King Baudouin Stadium
The King Baudouin Stadium ( French Stade Roi-Baudouin ; Dutch Koning Boudewijnstadion ) is a football stadium with an athletics facility in the Belgian capital, Brussels . It was called Heysel Stadium until 1995 and was converted into a multifunctional arena in the mid-1990s. The largest stadium in Belgium with around 50,000 seats was one of the eight venues of the European Football Championship 2000 until the semi -finals . The Memorial Van Damme , one of the most renowned athletics meetings in the world and part of the IAAF Diamond League series , has also been held here since 1977 .
History of construction and use
A world exhibition was planned on the Heysel Plateau for the centenary of Belgium's independence , but it did not take place until 1935 due to the global economic crisis . As part of the planning, the city of Brussels decided in 1927 to also build a universally usable stadium, and Mayor Adolphe Max laid the foundation stone for it on October 4, 1929. The stadium was built on the western edge of the Heysel plateau just north of the former Ossegem / Osseghem pond . The architect was Joseph van Neck, who also planned the exhibition palace. In less than a year, over 600 workers had worked day and night to build the stadium. Initially it had 75,000 seats, including 9,000 seats on a grandstand.
The first competition was held from August 24th to 30th, 1930 in this Stade du Centenaire / Eeuwfeest stadium, a world championship for track cyclists . The official inauguration took place on September 14, 1930 by Prince Leopold, the future King Leopold III. , as part of an international soccer match , then called "Interland", which Belgium won 4-1 against the Netherlands .
The Heysel Stadium developed into a legendary sports facility with many international soccer matches in the following decades. First and foremost, it was a home for the Belgian national football team . From 1958 to 1985, however, it was also the venue for the finals for the European Championships and Cup winners seven times . If you add in the replay that became necessary in 1974, in which FC Bayern Munich finally beat Atlético Madrid 4-0 (two days earlier 1: 1) , there were even eight games.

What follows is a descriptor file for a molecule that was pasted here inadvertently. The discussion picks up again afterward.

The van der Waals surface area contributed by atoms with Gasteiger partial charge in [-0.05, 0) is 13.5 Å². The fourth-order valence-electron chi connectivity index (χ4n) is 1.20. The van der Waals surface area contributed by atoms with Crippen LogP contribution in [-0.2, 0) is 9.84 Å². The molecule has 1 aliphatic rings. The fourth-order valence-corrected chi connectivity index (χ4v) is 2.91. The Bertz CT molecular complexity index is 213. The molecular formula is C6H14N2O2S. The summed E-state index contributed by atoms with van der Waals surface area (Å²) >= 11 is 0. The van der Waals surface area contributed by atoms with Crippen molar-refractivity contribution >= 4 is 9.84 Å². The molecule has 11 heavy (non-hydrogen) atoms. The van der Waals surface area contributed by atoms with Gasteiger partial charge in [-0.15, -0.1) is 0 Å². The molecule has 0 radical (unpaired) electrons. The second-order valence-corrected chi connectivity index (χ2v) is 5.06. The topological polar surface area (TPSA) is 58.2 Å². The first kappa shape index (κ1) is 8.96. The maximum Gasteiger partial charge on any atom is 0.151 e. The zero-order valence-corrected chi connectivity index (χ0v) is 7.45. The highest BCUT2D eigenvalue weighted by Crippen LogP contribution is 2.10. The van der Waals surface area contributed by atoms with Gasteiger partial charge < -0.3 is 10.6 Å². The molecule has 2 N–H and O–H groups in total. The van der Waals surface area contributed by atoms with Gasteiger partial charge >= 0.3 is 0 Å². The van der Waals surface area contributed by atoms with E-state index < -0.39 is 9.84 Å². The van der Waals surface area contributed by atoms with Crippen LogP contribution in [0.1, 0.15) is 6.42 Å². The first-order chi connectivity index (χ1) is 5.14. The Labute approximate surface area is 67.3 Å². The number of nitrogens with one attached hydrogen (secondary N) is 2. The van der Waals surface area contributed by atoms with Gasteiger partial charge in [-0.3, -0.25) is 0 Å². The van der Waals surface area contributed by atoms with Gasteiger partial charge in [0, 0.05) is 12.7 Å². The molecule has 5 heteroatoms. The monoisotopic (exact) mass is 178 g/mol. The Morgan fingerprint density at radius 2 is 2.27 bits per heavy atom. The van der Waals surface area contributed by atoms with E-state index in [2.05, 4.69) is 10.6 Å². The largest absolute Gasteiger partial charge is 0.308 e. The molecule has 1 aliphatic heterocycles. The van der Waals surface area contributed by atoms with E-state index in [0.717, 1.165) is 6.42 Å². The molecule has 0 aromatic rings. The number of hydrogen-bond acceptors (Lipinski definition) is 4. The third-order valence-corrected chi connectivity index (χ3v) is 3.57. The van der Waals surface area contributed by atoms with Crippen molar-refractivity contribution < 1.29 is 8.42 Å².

In 1972 the Kingdom of Belgium hosted the European Football Championship and Brussels hosted the final between Germany and the Soviet Union . In front of around 43,000 spectators, the DFB-Elf secured their first European championship title in the Heysel Stadium - two years before they won the World Cup in their own country.
Heysel disaster in 1985
On May 29, 1985, the Heysel Stadium was struck by a disaster. Immediately before the start of the European Cup final between Juventus Turin and Liverpool FC , there was a confrontation between drunken British hooligans and Italian supporters in Block Z. There should have been “neutral” Belgian spectators. Finally, the English thugs stormed the block, which was mostly occupied by Italians, triggering a mass panic in which numerous people were trampled to death and crushed on the fences and walls. One of the walls of the now dilapidated Heysel Stadium collapsed under this pressure. During the entire event, the Belgian security forces were overwhelmed because they had not provided enough police officers.
The game between the two teams, which was kicked off despite the events - also for safety reasons - ended 1-0 for Juventus Turin with a penalty converted by Michel Platini after a foul on Zbigniew Boniek . Platini later commented on the game with the words: "When the tightrope walker falls in the circus, the hour of the clowns strikes" . The television broadcast planned on ZDF was canceled before the game started. Reporter Eberhard Figgemeier commented on the riots (still broadcast live).
In the end, 39 people were dead and over 400, some seriously injured. English clubs were subsequently banned from international cup competitions for five years, and Liverpool FC was not allowed to play internationally for six years. Dozens of hooligans and, among other things, a number of officials, some years later, were tried and convicted, including a corrupt official. He had not sold tickets for Block Z to neutral viewers, but to Italian travel agencies.